Our perplexed gumshoe has an interesting exchange with a clerk concerning credit and economics at the Sebastian cable office (whether and where cables go is unclear):

  "Saint Sebastian is then a microcosm of Europe? Surely you have as well your own Versailles, Brandenburg Gate, and Erechtheum with a Caryatid Porch?"
  He shrugged in satisfaction. "We are peculiarly blessed, I must admit. For that reason we Sebastianers are not great travelers."
  "Also, on leaving the country one's overdraft and credit balance must be paid, no?"
  "In fact that would be against the law."
  "To leave the country?"
  He shook his head. "No, no: to discharge one's debts in toto."
  "Can you be serious?"
  The clerk spoke gravely. "It would be a profession of lack of faith in one's countrymen. No crime could be more heinous.  Every Sebastianer has a God-given right to be owed money by others. Only in this way does he establish the moral pretext for running up his own large debts. Else our economy would collapse."
  The dismal science has never been my strong suit. Whenever I've tried to understand how, in the same world, filled with the same people, buying and selling the same things there can be regular periods of great prosperity, followed immediately by recessions, my brain spins on its axis (this would make sense only if the good times resulted from the purchase of Earth goods by visitors from Mars, who however on the next occasion took their business to Jupiter).
  If you say so" was my response.

As it is in part a "mystery" novel, I'll not let on about the final resolution, but, hint, there is a Sebastiani Liberation group -- one of the reasons Wren is thrown into the rabbit hole in the first place.  Blond Olga, who Wren first meets as a stewardess on the Sebastiani Royal Airline, is connected to the group, explaining to Wren "Foreigners sometimes do not understand our vays.  Ve do not have to screw under every circumstance," just a little foreshadowing.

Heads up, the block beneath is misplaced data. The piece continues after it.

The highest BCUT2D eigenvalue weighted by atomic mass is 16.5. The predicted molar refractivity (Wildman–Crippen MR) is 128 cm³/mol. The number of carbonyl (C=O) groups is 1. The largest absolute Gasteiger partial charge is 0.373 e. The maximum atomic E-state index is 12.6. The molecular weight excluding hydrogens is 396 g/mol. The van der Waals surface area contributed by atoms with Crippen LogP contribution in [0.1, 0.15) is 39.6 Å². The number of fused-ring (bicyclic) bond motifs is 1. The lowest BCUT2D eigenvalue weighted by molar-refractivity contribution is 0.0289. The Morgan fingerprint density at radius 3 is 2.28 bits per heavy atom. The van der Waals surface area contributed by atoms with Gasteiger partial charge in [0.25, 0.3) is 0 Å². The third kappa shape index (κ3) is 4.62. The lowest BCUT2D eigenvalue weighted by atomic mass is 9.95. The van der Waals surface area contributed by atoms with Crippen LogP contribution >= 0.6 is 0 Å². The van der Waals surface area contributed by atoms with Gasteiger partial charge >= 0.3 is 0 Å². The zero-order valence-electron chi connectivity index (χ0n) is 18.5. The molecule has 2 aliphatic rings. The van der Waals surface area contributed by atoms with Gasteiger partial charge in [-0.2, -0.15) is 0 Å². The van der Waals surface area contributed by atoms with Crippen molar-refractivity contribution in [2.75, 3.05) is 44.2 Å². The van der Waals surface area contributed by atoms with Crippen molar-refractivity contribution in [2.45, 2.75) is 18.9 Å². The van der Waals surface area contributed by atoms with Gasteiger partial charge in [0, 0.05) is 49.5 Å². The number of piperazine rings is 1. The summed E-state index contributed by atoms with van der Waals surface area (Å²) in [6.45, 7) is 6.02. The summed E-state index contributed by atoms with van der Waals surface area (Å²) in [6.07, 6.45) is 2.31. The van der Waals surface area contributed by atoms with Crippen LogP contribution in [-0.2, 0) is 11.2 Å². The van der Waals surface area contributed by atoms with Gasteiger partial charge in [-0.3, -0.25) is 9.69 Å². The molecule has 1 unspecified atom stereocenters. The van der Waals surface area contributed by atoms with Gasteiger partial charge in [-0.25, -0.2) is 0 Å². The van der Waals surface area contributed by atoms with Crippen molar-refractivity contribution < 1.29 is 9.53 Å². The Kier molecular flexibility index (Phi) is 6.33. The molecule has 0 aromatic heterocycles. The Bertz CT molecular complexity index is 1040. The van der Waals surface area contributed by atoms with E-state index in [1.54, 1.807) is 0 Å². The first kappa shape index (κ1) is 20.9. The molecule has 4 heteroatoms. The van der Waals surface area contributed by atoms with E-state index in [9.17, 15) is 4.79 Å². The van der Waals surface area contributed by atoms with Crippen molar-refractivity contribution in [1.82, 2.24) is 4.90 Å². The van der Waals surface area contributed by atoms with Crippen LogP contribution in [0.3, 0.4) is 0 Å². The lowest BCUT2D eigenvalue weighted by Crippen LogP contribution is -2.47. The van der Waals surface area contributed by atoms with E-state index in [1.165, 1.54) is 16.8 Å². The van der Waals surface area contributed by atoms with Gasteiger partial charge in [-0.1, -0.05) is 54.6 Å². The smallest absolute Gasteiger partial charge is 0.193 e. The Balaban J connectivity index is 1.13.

Written in 1985, Berger's book is one to be read today and to be pondered, and to be enjoyed for its ironic, satiric sense of humor.

Tuesday, October 15, 2013

"The Master" and" Mistler's Exit"

As I said at the conclusion of my entry covering our river cruise, one of my favorite pastimes on board any vessel is to read some good books.  Alas, a river cruise is such an active one, reading time was limited, but between various ports, I managed to read two novels by familiar authors.  They were purposely selected for the trip because I admire their fine work and they share Europe as their geographic focal point.

First, I enjoyed The Master by Colm Tóibín, and a hat tip to my son, Chris, for sending it to me after he had read it. Chris is a writer of sorts, and this is a writer's book, an interior exploration about how one's life experiences subliminally enter the writing process.  I had read his book, Brooklyn, a couple years ago and at that time said "there are similarities to the work of Henry James, contrasting the old world to the new, and written by a man about a female protagonist -- a remarkable novel well worth reading. One cannot help but contrast Brooklyn to James' Portrait of a Lady." 

The Master is in fact a highly fictionalized account of Henry James' life during the last decade of the 19th century.  Born into a family of wealth and intellect, Henry essentially becomes condemned to a life of inner loneliness, although he was well traveled and had family and friends.  Tóibín shows the subtle absorption of those relationships into James' fiction, particularly his sister Alice, his attraction to Minny Temple, his cousin, and later, to a relative of James Fenimore Cooper, Constance Fenimore Woulson (all three of these women die during his lifetime, Constance by suicide). But James' life was one of sexual ambivalence -- as he was equally attracted to three men.  There is Hammond ( a manservant), Oliver Wendell Homes (after he had returned from the Civil War), and Hendrik Andersen (a sculptor).  Tóibín walks the line as many historians do -- that perhaps James was "hopelessly celibate" (as James described himself in one of his own letters).